There aren't many places you can go to in the United States to see snow in August, and usually, even Anchorage, Alaska, isn't one of them.
But the city is still dealing with leftover snow from last winter in its bordering mountain ranges. The all-time record snowfall of 133.6 inches last winter - just over 11 feet - could give Anchorage an endless winter.
It's a unique milestone set off from the records we've been seeing this summer, with many cities reaching all-time high temperatures when the historic heat wave rolled through in June.
The combination of heavy snowfall and a cool spring caused the lingering snow, said United States Department of Agriculture Snow Survey Supervisor Rick McClure. He said that it's unusual to see snow still remaining in some of the mountains that surround Anchorage.
"Most of the time snow melts in the mountains, unless it's a glacier or snowfield," McClure said. "We've had snow in 4,000-feet elevations that usually melts by early June stay until that time in July. It's very rare to see snow in the mountains that close to the solstice."
May, June and July have all seen colder monthly averages, with July making the cut as the seventh-coldest July in history. There were 24 days in May 19 days in June that fell below the average daily temperature.
Adding the record-shattering snowfall into the mix, it's possible the melt of last year's snow could overlap with new snow falls that can occur as early as September. When this happens, glaciers can form by compressing the old snow into ice, although it would take several years of cold springs like this year's for that cycle to occur, McClure said.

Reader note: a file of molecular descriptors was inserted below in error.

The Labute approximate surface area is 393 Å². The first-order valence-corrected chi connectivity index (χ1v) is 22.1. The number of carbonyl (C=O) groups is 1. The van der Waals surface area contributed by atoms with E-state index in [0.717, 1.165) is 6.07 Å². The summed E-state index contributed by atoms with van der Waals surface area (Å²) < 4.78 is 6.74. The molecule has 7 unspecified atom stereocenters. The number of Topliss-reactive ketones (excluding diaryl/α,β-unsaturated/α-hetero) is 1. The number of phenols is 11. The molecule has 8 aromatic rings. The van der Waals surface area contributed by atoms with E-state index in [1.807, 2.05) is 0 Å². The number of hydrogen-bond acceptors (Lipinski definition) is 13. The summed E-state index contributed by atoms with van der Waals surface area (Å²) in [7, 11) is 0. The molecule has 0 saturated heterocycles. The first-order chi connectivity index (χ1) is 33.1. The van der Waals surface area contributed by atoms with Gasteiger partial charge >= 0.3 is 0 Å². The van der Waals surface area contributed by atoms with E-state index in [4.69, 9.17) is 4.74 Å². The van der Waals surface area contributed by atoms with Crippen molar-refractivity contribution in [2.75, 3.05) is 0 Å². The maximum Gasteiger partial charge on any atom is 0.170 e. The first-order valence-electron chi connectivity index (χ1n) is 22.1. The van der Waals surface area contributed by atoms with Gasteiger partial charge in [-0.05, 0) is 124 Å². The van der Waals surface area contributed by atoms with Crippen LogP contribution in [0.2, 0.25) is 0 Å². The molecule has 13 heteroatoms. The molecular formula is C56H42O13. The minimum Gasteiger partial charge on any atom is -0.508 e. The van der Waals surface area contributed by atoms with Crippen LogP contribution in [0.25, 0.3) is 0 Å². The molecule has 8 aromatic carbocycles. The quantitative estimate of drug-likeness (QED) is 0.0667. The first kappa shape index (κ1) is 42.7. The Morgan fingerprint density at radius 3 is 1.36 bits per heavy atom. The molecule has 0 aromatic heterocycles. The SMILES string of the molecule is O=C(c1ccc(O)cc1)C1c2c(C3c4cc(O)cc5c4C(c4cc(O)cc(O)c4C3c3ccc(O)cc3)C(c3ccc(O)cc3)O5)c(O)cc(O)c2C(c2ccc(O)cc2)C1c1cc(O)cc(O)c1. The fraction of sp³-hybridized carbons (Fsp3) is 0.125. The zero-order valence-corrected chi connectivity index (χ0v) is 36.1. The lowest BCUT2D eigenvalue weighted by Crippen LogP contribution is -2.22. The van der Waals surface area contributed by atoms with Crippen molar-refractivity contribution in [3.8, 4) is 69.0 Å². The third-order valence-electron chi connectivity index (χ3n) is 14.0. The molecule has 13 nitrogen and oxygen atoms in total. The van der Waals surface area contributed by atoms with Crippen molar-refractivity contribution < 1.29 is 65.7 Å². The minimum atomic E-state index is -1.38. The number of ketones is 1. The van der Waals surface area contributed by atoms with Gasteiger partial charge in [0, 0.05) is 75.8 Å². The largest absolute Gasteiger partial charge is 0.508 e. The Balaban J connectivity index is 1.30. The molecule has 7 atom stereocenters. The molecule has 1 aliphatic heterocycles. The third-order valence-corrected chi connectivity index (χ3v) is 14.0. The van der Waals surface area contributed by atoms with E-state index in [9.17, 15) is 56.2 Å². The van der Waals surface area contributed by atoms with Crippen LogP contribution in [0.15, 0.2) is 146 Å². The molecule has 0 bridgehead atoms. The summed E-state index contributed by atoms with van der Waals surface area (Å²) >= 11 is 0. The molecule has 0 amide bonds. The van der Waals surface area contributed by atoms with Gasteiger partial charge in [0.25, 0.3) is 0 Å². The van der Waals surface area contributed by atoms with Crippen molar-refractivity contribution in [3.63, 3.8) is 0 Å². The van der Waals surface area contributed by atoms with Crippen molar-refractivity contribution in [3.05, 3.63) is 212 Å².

While residents and tourists are taking advantage of the snowcapped scenery, it could create problems for wildlife because the ground hasn't greened, making it difficult for some animals to find food, McClure said.
There were storms along the flight path, AccuWeather.com Meteorologist Dave Samuhel said.
Strong winds and rough seas hampered evacuation efforts as hundreds remain stranded aboard the Norman Atlantic ferry in the Adriatic Sea.
While colder air will flow into the Northeast this week, the lack of snow will continue through the end of December and the start of 2015.
A storm and cold air forecast to develop at the end of 2014 and linger into the start of 2015 will deliver snow, rain and a frost or freeze to portions of California.
Rain, snow, and unseasonably cold conditions will impact much of the West through the upcoming week with the threat of slippery travel in parts of the Southwest by midweek.
A storm will continue to spread rain and disruptive snow farther to the east across eastern Europe Monday into Tuesday.
Port Scott, KS (1954)
26" of snow, greatest 24 hour.
Gulf Coast (1982)
End of 4 days (25th-28th) of heavy rain (as much as 20" in some areas). Flooding from Beaumont, TX to Lake Charles, LA.
Erie, PA (1982)
70 degrees; 3rd time 70 degrees or higher this month, 5 record highs this month.